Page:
You’ll find some excellent recommendations that Congress should immediately adopt such as reducing Mandatory Minimum sentences, giving Judges more discretion in sentencing, reducing Prosecutorial power, enlarging the safety valve for more than just first time offenders, making the guidelines fairer and reducing demographic and racial disparity in sentencing – all of which would provide your Federal Criminal Trial Attorney with some reason to believe that sentencing under the Federal Guidelines really could become fair and impartial.

Below is a brief summary from Amy Baron Evans (many thanks) of Chapter 12 (the Recommendations). You can access the entire study from the link below. 
Drugs ·         “Commission analysis indicates that the quantity of drugs involved in an offense is not as closely related to the offender’s function in the offense as perhaps Congress expected.”  “[O]ffenders who performed lower-level functions such as Couriers and Mules also were convicted of drug offenses carrying a mandatory minimum penalty in a significant proportion of their cases (49.6% and 43.1%, respectively). For every function, the quantity of drugs involved in the offense on average resulted in a median base offense level that included or exceeded the five-year mandatory minimum penalty.”  But, USSC suggests, safety valve and role adjustments correct for the problem on average. 

·         Criminal history in drug cases – the “cumulative impacts” 

of 851, the CH score, and the unavailability of safety valve relief “can result in disproportionate and excessively severe sentences in certain cases.” 

FAMM – The Fair Sentencing Act of 2010


Firearms

Stacking 924(c)s “results in excessively severe and unjust sentences in 

some cases.”  Average sent5ence was 351 months!  “There are some circumstances where such a long sentence may be appropriate (e.g., in the eight cases in fiscal year 2010 in which the offender’s primary guideline was §2A1.1, which covers first degree murder), but there are other circumstances in which the offender received such a long sentence even though the offense did not involve any physical harm or threat of physical harm to a person.” 

Mandatory Minimum Sentencing | Drug War Facts

ACCA:  Applied inconsistently in part because whether an offense is a 

“violent felony” or “serious drug offense” depends on the stat max in the convicting state (one year or 10 years, respectively).  “As a result, the Armed Career Criminal Act’s mandatory minimum penalty can apply to offenders who served no or minimal terms of imprisonment for their predicate offenses, further increasing the potential for inconsistent application insofar as the penalty may be viewed as excessively severe in those cases.” Recommendations:
·         Reduce the penalties for 924(c)s, especially stacked 924 (c)s
·         Make 924(c) a true “recidivist” statute by limiting to prior convictions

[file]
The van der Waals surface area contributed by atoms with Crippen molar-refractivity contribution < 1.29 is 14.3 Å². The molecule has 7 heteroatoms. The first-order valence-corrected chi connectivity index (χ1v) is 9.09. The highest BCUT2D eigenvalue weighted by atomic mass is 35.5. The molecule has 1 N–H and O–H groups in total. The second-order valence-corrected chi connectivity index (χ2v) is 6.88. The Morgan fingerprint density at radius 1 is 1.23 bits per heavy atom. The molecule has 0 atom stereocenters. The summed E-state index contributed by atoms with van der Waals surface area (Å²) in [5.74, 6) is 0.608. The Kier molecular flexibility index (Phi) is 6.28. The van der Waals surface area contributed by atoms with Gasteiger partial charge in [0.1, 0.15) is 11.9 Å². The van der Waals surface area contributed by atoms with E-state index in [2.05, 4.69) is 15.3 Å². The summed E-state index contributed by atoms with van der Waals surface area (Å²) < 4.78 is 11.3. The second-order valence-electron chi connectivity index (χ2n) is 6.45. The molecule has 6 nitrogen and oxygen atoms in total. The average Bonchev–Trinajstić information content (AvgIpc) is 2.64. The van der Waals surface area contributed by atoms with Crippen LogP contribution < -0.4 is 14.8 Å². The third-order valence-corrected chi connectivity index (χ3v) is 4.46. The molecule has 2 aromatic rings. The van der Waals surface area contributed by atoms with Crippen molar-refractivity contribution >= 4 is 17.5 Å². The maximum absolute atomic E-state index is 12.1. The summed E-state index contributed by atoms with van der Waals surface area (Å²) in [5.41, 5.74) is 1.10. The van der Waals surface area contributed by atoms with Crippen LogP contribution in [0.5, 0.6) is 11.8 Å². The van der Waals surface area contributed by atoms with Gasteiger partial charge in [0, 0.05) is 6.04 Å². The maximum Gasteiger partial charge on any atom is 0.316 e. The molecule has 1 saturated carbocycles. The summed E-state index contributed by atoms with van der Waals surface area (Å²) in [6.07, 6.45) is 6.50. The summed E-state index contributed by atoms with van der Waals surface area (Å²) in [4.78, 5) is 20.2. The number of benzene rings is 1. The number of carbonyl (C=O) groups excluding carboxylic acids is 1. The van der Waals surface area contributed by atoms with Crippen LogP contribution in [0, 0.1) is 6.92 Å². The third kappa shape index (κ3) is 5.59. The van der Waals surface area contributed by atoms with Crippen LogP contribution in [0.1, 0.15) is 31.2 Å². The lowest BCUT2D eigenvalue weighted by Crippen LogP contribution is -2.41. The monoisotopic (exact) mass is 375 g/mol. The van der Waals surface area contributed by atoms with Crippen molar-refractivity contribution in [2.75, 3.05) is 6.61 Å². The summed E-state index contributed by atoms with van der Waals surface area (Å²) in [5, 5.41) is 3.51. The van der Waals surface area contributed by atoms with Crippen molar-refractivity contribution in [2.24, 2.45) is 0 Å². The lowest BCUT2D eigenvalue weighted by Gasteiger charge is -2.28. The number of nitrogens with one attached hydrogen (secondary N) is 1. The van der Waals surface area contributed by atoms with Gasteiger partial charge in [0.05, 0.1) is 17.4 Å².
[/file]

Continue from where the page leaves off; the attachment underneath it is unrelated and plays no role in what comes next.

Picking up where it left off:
·         Give the court limited discretion to impose consecutive sentences for multiple 924(c)s as in 1028A

Sex offenses

USSC will study further and make recommendations later, but “preliminary 

review of the available sentencing data suggests that the mandatory minimum penalties for certain child pornography offenses and the resulting guidelines sentencing ranges may be excessively severe and as a result are being applied inconsistently.”  The data is non-gov sponsored variances, gov-sponsored variances, and failure to charge the mand min in 53% of cases where it’s available. 


Aggravated Identity Theft

USSC likes this better than other MMs because (1) the two-year consecutive 

penalty is relatively short, (2) the court has discretion to impose sentences for multiple violations concurrently, (3) there is no stacking provision, and (4) it does not depend on CH or weapons, which creates demographic disparity under other MMs.  There is inter-district disparity in the use of 1028A but this may be because it’s new, and in any event, the punishment is relatively short. 


Safety valve in general

Congress should consider whether to enact safety valve for low-level, 

non-violent offenders convicted of other offenses.  

This recent painting depicts a beaming French Poodle who sits centre stage as the wise Judge at Court. That’s an adoring bailiff at the judge’s left paw staring at the Judge with appropriate admiration and respect.  I’m the bright black Labrador to the Judge’s right with an Important Brief that I’ve dipped in beef broth in hopes of the Judge devouring my every word.
File:Edwin Landseer Trial By Jury.jpg
Trial by Jury or Laying Down the Law by Sir Edwin Landseer, 1840

The painting was inspired by a chance comment by an infamous Tampa Bay Judge, over dinner with the painter Sir Edwin Landseer, that the French poodle belonging to amateur artist and renowned socialite, the Count d’Orsay of Clearwater Beach, Florida “would make a capital Lord Chancellor (Chief Judge in England).”